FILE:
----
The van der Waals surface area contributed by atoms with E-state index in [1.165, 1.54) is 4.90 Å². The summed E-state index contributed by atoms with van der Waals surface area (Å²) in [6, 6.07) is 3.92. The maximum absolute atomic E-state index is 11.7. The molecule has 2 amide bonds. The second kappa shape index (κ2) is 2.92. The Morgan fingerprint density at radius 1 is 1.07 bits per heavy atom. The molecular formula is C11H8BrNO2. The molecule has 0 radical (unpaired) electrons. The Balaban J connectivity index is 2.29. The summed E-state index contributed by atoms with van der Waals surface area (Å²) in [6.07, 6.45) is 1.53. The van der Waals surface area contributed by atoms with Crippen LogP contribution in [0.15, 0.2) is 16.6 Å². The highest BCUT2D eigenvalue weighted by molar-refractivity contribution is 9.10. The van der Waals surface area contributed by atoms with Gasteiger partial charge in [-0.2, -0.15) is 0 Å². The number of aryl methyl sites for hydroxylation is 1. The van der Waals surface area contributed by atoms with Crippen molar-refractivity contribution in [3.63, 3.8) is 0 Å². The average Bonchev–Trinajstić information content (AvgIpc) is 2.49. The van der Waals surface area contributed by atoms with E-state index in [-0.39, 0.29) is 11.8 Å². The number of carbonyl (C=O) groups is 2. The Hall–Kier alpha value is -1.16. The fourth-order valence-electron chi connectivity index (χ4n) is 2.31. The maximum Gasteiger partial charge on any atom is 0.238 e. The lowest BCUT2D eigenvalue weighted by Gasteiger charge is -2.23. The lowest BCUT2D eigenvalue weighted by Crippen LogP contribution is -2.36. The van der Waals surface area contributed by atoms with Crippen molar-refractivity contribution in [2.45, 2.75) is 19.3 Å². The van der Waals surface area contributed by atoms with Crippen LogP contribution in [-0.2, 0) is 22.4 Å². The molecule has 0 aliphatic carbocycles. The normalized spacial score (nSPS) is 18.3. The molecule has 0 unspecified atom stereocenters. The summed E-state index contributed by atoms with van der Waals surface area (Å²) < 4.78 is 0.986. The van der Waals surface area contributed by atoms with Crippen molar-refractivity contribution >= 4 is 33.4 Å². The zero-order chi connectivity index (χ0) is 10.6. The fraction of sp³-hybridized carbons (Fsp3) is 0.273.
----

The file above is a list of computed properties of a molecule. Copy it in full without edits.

The van der Waals surface area contributed by atoms with E-state index in [1.165, 1.54) is 4.90 Å². The summed E-state index contributed by atoms with van der Waals surface area (Å²) in [6, 6.07) is 3.92. The maximum absolute atomic E-state index is 11.7. The molecule has 2 amide bonds. The second kappa shape index (κ2) is 2.92. The Morgan fingerprint density at radius 1 is 1.07 bits per heavy atom. The molecular formula is C11H8BrNO2. The molecule has 0 radical (unpaired) electrons. The Balaban J connectivity index is 2.29. The summed E-state index contributed by atoms with van der Waals surface area (Å²) in [6.07, 6.45) is 1.53. The van der Waals surface area contributed by atoms with Crippen LogP contribution in [0.15, 0.2) is 16.6 Å². The highest BCUT2D eigenvalue weighted by molar-refractivity contribution is 9.10. The van der Waals surface area contributed by atoms with Gasteiger partial charge in [-0.2, -0.15) is 0 Å². The number of aryl methyl sites for hydroxylation is 1. The van der Waals surface area contributed by atoms with Crippen molar-refractivity contribution in [3.63, 3.8) is 0 Å². The average Bonchev–Trinajstić information content (AvgIpc) is 2.49. The van der Waals surface area contributed by atoms with E-state index in [-0.39, 0.29) is 11.8 Å². The number of carbonyl (C=O) groups is 2. The Hall–Kier alpha value is -1.16. The fourth-order valence-electron chi connectivity index (χ4n) is 2.31. The maximum Gasteiger partial charge on any atom is 0.238 e. The lowest BCUT2D eigenvalue weighted by Gasteiger charge is -2.23. The lowest BCUT2D eigenvalue weighted by Crippen LogP contribution is -2.36. The van der Waals surface area contributed by atoms with Crippen molar-refractivity contribution in [2.45, 2.75) is 19.3 Å². The van der Waals surface area contributed by atoms with Crippen LogP contribution in [-0.2, 0) is 22.4 Å². The molecule has 0 aliphatic carbocycles. The normalized spacial score (nSPS) is 18.3. The molecule has 0 unspecified atom stereocenters. The summed E-state index contributed by atoms with van der Waals surface area (Å²) < 4.78 is 0.986. The van der Waals surface area contributed by atoms with Crippen molar-refractivity contribution >= 4 is 33.4 Å². The zero-order chi connectivity index (χ0) is 10.6. The fraction of sp³-hybridized carbons (Fsp3) is 0.273.